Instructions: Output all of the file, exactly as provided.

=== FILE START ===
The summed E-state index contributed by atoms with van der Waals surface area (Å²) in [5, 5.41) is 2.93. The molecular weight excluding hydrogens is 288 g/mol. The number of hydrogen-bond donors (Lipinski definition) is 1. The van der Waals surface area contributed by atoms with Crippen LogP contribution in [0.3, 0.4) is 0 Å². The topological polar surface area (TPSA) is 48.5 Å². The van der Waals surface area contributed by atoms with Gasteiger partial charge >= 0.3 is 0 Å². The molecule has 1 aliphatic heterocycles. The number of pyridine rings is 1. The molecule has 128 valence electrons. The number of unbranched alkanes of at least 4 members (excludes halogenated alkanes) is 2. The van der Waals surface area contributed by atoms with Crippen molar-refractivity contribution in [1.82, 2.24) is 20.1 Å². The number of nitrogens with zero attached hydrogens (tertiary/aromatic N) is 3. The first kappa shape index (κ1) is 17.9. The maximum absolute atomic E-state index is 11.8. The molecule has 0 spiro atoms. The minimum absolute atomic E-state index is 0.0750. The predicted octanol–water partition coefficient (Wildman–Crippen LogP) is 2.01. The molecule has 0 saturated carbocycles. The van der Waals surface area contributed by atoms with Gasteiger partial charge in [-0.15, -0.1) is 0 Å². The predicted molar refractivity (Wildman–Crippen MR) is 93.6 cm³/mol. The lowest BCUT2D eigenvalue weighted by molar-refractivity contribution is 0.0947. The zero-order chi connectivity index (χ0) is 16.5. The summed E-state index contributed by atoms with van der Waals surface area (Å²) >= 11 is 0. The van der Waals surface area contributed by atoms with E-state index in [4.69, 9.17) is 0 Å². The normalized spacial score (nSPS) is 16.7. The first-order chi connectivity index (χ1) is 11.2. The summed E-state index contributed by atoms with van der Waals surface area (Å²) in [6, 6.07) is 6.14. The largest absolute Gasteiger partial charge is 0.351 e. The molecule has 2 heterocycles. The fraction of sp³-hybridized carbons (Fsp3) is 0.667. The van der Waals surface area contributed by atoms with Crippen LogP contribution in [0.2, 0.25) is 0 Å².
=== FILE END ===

The summed E-state index contributed by atoms with van der Waals surface area (Å²) in [5, 5.41) is 2.93. The molecular weight excluding hydrogens is 288 g/mol. The number of hydrogen-bond donors (Lipinski definition) is 1. The van der Waals surface area contributed by atoms with Crippen LogP contribution in [0.3, 0.4) is 0 Å². The topological polar surface area (TPSA) is 48.5 Å². The van der Waals surface area contributed by atoms with Gasteiger partial charge >= 0.3 is 0 Å². The molecule has 1 aliphatic heterocycles. The number of pyridine rings is 1. The molecule has 128 valence electrons. The number of unbranched alkanes of at least 4 members (excludes halogenated alkanes) is 2. The van der Waals surface area contributed by atoms with Crippen molar-refractivity contribution in [1.82, 2.24) is 20.1 Å². The number of nitrogens with zero attached hydrogens (tertiary/aromatic N) is 3. The first kappa shape index (κ1) is 17.9. The maximum absolute atomic E-state index is 11.8. The molecule has 0 spiro atoms. The minimum absolute atomic E-state index is 0.0750. The predicted octanol–water partition coefficient (Wildman–Crippen LogP) is 2.01. The molecule has 0 saturated carbocycles. The van der Waals surface area contributed by atoms with Gasteiger partial charge in [-0.15, -0.1) is 0 Å². The predicted molar refractivity (Wildman–Crippen MR) is 93.6 cm³/mol. The lowest BCUT2D eigenvalue weighted by molar-refractivity contribution is 0.0947. The zero-order chi connectivity index (χ0) is 16.5. The summed E-state index contributed by atoms with van der Waals surface area (Å²) >= 11 is 0. The van der Waals surface area contributed by atoms with E-state index in [4.69, 9.17) is 0 Å². The normalized spacial score (nSPS) is 16.7. The first-order chi connectivity index (χ1) is 11.2. The summed E-state index contributed by atoms with van der Waals surface area (Å²) in [6, 6.07) is 6.14. The largest absolute Gasteiger partial charge is 0.351 e. The molecule has 2 heterocycles. The fraction of sp³-hybridized carbons (Fsp3) is 0.667. The van der Waals surface area contributed by atoms with Crippen LogP contribution in [0.2, 0.25) is 0 Å².